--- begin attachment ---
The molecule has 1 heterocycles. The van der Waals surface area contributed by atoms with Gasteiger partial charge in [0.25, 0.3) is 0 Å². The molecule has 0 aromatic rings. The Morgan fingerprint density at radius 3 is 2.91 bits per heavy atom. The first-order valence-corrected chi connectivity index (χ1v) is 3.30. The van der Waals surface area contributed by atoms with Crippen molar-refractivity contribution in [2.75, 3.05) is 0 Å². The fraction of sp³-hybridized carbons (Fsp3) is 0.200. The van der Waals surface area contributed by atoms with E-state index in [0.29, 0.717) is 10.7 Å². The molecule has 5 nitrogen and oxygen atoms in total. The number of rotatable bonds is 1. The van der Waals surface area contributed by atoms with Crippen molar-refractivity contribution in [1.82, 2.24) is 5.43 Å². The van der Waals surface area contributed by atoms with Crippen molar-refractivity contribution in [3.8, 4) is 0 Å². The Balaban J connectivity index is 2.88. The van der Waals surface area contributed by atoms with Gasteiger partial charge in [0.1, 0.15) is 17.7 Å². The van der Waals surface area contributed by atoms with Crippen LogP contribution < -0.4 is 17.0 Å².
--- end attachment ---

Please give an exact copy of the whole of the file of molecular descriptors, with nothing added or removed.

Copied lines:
The molecule has 1 heterocycles. The van der Waals surface area contributed by atoms with Gasteiger partial charge in [0.25, 0.3) is 0 Å². The molecule has 0 aromatic rings. The Morgan fingerprint density at radius 3 is 2.91 bits per heavy atom. The first-order valence-corrected chi connectivity index (χ1v) is 3.30. The van der Waals surface area contributed by atoms with Crippen molar-refractivity contribution in [2.75, 3.05) is 0 Å². The fraction of sp³-hybridized carbons (Fsp3) is 0.200. The van der Waals surface area contributed by atoms with E-state index in [0.29, 0.717) is 10.7 Å². The molecule has 5 nitrogen and oxygen atoms in total. The number of rotatable bonds is 1. The van der Waals surface area contributed by atoms with Crippen molar-refractivity contribution in [1.82, 2.24) is 5.43 Å². The van der Waals surface area contributed by atoms with Crippen molar-refractivity contribution in [3.8, 4) is 0 Å². The Balaban J connectivity index is 2.88. The van der Waals surface area contributed by atoms with Gasteiger partial charge in [0.1, 0.15) is 17.7 Å². The van der Waals surface area contributed by atoms with Crippen LogP contribution < -0.4 is 17.0 Å².